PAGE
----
The forecast for tomorrow (Tuesday) is, well, unclear. Big-picture wise, a cold front is expected to drop southward across our area from late afternoon through early evening and into a pool of extreme instability and considerable column moisture (MUCAPE >5000 J/kg, PWATs >2"). Even with modest deep layer shear (the upper-level jet is still well to our north), environments with extreme instability can allow for small but highly organized clusters with destructive wind potential. And, any sort of training in environments with PWATS >2" would entail a threat for flash flooding. Now, based on the coverage and intensity of thunderstorms tomorrow morning, there appear myriad of forecast scenarios for the afternoon and evening. One scenario is a dry period between the morning and an eventual evening round of thunderstorms in part of our area, another is simply no evening thunderstorms (e.g. eventual frontal convergence is shunted too far south/west of our area by morning thunderstorms), and third is thunderstorms backbuild off of morning activity and continuing to train over our area literally all day. And, that's not to mention the scenario where no storms reach our area tonight, leading to a widespread convective event across our entire area tomorrow afternoon and evening (e.g. instability axis is pristine). At this point, the best we can do is simply advertise the threat for thunderstorms on Tuesday including a threat for severe weather and flash flooding, and encourage everyone to stay up to date on the forecast.

Perhaps one thing is becoming more clear... With prospects for thunderstorms or associated cloud cover around the neighborhood throughout parts or most of the day tomorrow, chances for dangerous heat and humidity developing on a widespread basis appear to be lowering.

Borchardt

Wednesday through Sunday:

A cold front responsible for potential convection Tuesday into Tuesday night will be shifting SSE across the CWA at sunrise on Wednesday. Any showers and residual storms Tuesday night should be exiting the southern CWA by mid-morning Wednesday. However, with the main mid-level wave trailing the cold front by several hours, some diurnally based showers and perhaps an isolated storm may develop across primarily the southeast half of the CWA late Wednesday morning into early afternoon before dry air advection and mid-level subsidence end precip changes.
Otherwise, a brief period of quiet conditions is in store late Wednesday afternoon through Thursday with dry weather and seasonable temperatures as a broad surface high moves across the Great Lakes region.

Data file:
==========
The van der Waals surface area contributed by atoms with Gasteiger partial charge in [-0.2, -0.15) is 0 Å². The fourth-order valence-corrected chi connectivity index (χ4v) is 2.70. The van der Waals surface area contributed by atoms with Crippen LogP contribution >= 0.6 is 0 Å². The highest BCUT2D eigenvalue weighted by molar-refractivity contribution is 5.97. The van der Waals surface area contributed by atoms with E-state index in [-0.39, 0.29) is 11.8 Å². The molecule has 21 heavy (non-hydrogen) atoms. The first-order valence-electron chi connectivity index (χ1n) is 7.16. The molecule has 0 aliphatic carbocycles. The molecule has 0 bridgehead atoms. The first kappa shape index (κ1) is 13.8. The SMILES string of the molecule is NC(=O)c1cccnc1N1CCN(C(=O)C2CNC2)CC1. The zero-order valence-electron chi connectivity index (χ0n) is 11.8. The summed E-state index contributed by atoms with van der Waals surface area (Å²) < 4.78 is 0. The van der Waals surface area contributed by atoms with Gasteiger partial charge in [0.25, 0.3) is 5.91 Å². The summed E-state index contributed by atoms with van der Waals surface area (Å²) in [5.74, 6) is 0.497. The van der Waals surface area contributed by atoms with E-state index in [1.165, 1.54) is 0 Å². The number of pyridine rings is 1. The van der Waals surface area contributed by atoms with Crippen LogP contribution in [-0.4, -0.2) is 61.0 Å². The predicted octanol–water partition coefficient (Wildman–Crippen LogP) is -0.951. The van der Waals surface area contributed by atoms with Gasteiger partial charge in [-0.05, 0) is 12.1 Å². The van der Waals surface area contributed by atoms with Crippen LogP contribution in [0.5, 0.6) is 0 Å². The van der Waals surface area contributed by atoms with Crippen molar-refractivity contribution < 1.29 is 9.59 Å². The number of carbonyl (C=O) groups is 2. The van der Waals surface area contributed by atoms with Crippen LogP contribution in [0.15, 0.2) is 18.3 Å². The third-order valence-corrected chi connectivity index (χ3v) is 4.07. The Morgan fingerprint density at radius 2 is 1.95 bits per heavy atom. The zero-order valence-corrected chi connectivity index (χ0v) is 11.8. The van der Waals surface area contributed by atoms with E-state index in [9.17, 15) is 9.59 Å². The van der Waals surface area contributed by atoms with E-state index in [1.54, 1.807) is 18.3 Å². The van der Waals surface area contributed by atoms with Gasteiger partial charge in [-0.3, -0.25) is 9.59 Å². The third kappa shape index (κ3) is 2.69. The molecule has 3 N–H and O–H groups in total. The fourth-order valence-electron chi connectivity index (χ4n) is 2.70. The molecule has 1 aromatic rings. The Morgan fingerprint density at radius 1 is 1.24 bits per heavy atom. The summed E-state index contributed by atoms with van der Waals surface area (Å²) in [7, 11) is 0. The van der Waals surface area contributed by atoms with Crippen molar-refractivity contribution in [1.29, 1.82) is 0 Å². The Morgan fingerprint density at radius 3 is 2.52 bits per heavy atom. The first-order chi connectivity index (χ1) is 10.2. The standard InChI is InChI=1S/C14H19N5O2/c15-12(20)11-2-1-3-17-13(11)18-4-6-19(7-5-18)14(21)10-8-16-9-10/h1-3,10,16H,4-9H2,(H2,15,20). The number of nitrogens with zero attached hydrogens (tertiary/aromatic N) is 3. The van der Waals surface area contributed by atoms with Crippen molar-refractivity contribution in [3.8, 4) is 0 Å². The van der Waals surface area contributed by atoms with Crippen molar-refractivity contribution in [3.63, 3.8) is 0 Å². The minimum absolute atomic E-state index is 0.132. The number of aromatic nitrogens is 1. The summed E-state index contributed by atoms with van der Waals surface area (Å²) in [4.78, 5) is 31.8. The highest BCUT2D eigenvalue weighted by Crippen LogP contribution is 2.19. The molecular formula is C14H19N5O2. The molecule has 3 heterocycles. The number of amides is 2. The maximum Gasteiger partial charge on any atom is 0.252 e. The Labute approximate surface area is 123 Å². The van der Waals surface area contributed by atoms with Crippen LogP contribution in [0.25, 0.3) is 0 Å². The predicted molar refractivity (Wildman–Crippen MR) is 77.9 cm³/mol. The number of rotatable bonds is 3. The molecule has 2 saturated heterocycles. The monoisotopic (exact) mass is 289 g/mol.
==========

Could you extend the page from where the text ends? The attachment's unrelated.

A low-amplitude mid-level ridge will cross the region Thursday night into Friday morning as broad lee cyclogenesis occurs ahead of a deep trough digging into the northern Rockies. Strong low- level moisture transport below a plume of modest mid-level lapse rates across the mid and Upper-Mississippi River Valley will set the stage for a conditionally unstable environment by Friday morning. There is some concern that a cluster of convection developing across the Missouri River Valley Friday morning will approach the forecast area before outrunning the better thermodynamic environment toward the western Great Lakes Friday afternoon. While this is still pretty far out for pinning down the exact evolution of convection, the signal of robust convection in global ensemble guidance combined with a modest parameter space for severe convection bears close watching over the next several days. This also includes a notable signal for flash flooding with PWATS likely around or above 2" and the potential for a stalling effective outflow boundary in the vicinity. Needless to say, Friday through Saturday could be another rather active period for our region.

A dry and seasonably cool airmass is progged to settle over the region as we turn the calendar from June to July before another signal for active weather appears during the lead-up to Independence Day.

Kluber

AVIATION /18Z TAFS THROUGH 00Z WEDNESDAY/
Issued at 1240 PM CDT Mon Jun 24 2024

Aviation weather concerns are:

- Increasing thunderstorm chances late tonight/Tuesday morning with some threat for strong to severe wind gusts.

A lake breeze has brought a NE/E wind shift to ORD, MDW, and GYY. Whether it continues to surge at its current pace towards DPA or slows down remains a bit unclear, but elected to move up the timing to account for the faster movement. Regardless, winds will eventually return to a S and SW direction overnight.

The main change was to convert the PROB30 groups to TEMPOs for TSRA late tonight and Tuesday morning. Expectation is for explosive thunderstorm development across Minnesota this evening within a highly unstable environment, with thunderstorms growing into a surging complex. While uncertainties remain regarding specific timing of this complex into the c90 (and refinements to TSRA timing will likely be needed), confidence was high enough to justify TEMPOs. While this thunderstorm complex should be in a gradual weakening phase, strong to severe wind gusts will remain possible as it moves through the region.

A VCTS threat may continue a bit beyond the end time of the current TEMP groups, but this was not high enough confidence to justify a mention at this time. Conditions may remain largely quiet through Tuesday in the wake of this morning activity with gusty southwesterly winds developing through the morning and afternoon.

Carlaw

LOT WATCHES/WARNINGS/ADVISORIES
IL...None.
IN...None.
LM...None.




Weather Reporting Stations
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Stations Dist Age Wind AirWater WavesinHgDewPt
45186 20 mi44 minNE 5.8G7.8 67°F 67°F1 ft
45187 21 mi44 minESE 3.9G5.8 66°F 62°F1 ft
KNSW3 - Kenosha, WI 22 mi74 minE 1.9G4.1 70°F 29.97
45174 33 mi54 minENE 7.8G9.7 69°F 70°F1 ft29.9367°F
45199 34 mi104 minE 5.8 64°F 67°F1 ft30.05
MLWW3 - Milwaukee, WI 44 mi34 minSE 7G8 66°F
OKSI2 45 mi134 minESE 5.1G6 72°F
CHII2 - Chicago, IL 46 mi54 minE 12G13 78°F 76°F
45198 48 mi44 minENE 7.8G9.7 71°F 70°F1 ft29.98
CNII2 48 mi29 minENE 5.1G6 74°F 65°F


Wind History for Calumet Harbor, IL
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Airport Reports
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AirportDistAgeWind ktVisSkyWeatherAirDewPtRHinHg
KUGN WAUKEGAN NATIONAL,IL 15 sm23 minSE 0710 smClear75°F61°F61%29.96
KENW KENOSHA RGNL,WI 18 sm21 minSE 0810 smClear79°F61°F54%29.97
KBUU BURLINGTON MUNI,WI 21 sm19 minESE 0710 smPartly Cloudy81°F66°F62%29.94
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Wind History graph: UGN
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Milwaukee, WI,